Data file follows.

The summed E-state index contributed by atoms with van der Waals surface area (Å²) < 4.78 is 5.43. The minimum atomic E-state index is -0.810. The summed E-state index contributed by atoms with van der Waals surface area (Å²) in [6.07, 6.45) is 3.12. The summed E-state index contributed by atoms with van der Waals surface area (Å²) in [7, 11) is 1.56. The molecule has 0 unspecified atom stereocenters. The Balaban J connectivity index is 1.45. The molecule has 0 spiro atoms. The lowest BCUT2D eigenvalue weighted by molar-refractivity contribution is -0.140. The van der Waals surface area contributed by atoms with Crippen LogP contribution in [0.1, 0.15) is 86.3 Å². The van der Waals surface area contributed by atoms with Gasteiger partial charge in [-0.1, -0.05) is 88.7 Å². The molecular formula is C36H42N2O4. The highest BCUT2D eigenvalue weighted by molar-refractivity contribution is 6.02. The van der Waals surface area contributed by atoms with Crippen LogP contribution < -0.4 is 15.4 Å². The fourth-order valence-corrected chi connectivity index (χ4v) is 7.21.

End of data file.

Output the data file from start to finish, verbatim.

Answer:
The summed E-state index contributed by atoms with van der Waals surface area (Å²) < 4.78 is 5.43. The minimum atomic E-state index is -0.810. The summed E-state index contributed by atoms with van der Waals surface area (Å²) in [6.07, 6.45) is 3.12. The summed E-state index contributed by atoms with van der Waals surface area (Å²) in [7, 11) is 1.56. The molecule has 0 unspecified atom stereocenters. The Balaban J connectivity index is 1.45. The molecule has 0 spiro atoms. The lowest BCUT2D eigenvalue weighted by molar-refractivity contribution is -0.140. The van der Waals surface area contributed by atoms with Crippen LogP contribution in [0.1, 0.15) is 86.3 Å². The van der Waals surface area contributed by atoms with Gasteiger partial charge in [-0.1, -0.05) is 88.7 Å². The molecular formula is C36H42N2O4. The highest BCUT2D eigenvalue weighted by molar-refractivity contribution is 6.02. The van der Waals surface area contributed by atoms with Crippen LogP contribution < -0.4 is 15.4 Å². The fourth-order valence-corrected chi connectivity index (χ4v) is 7.21.